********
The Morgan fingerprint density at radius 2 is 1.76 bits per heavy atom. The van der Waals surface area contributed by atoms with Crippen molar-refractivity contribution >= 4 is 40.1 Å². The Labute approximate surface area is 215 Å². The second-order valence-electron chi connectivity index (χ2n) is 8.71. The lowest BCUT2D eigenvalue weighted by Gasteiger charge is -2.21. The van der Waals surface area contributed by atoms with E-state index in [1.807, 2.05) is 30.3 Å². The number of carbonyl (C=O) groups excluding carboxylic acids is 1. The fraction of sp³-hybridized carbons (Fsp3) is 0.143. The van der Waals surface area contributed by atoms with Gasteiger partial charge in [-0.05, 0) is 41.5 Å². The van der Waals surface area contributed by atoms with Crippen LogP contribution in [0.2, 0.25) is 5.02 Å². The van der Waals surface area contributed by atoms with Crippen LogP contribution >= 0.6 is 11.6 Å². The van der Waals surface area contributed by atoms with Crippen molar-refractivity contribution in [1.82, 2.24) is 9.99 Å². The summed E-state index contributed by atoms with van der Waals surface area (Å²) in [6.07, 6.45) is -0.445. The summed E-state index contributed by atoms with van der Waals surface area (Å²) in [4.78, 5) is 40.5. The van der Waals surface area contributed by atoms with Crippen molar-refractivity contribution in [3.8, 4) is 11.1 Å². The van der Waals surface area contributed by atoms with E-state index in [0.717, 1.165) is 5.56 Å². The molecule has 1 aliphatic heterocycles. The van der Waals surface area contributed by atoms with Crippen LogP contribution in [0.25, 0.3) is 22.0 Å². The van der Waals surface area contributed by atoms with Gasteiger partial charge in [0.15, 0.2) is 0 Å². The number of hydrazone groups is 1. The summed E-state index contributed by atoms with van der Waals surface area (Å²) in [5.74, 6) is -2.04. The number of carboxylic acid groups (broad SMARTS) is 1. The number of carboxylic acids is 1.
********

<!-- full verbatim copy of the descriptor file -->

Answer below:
The Morgan fingerprint density at radius 2 is 1.76 bits per heavy atom. The van der Waals surface area contributed by atoms with Crippen molar-refractivity contribution >= 4 is 40.1 Å². The Labute approximate surface area is 215 Å². The second-order valence-electron chi connectivity index (χ2n) is 8.71. The lowest BCUT2D eigenvalue weighted by Gasteiger charge is -2.21. The van der Waals surface area contributed by atoms with E-state index in [1.807, 2.05) is 30.3 Å². The number of carbonyl (C=O) groups excluding carboxylic acids is 1. The fraction of sp³-hybridized carbons (Fsp3) is 0.143. The van der Waals surface area contributed by atoms with Gasteiger partial charge in [-0.05, 0) is 41.5 Å². The van der Waals surface area contributed by atoms with Crippen LogP contribution in [0.2, 0.25) is 5.02 Å². The van der Waals surface area contributed by atoms with Crippen LogP contribution >= 0.6 is 11.6 Å². The van der Waals surface area contributed by atoms with Crippen molar-refractivity contribution in [1.82, 2.24) is 9.99 Å². The summed E-state index contributed by atoms with van der Waals surface area (Å²) in [6.07, 6.45) is -0.445. The summed E-state index contributed by atoms with van der Waals surface area (Å²) in [4.78, 5) is 40.5. The van der Waals surface area contributed by atoms with Crippen molar-refractivity contribution in [3.8, 4) is 11.1 Å². The van der Waals surface area contributed by atoms with E-state index in [0.717, 1.165) is 5.56 Å². The molecule has 1 aliphatic heterocycles. The van der Waals surface area contributed by atoms with Crippen LogP contribution in [0.25, 0.3) is 22.0 Å². The van der Waals surface area contributed by atoms with Gasteiger partial charge in [0.15, 0.2) is 0 Å². The number of hydrazone groups is 1. The summed E-state index contributed by atoms with van der Waals surface area (Å²) in [5.74, 6) is -2.04. The number of carboxylic acid groups (broad SMARTS) is 1. The number of carboxylic acids is 1.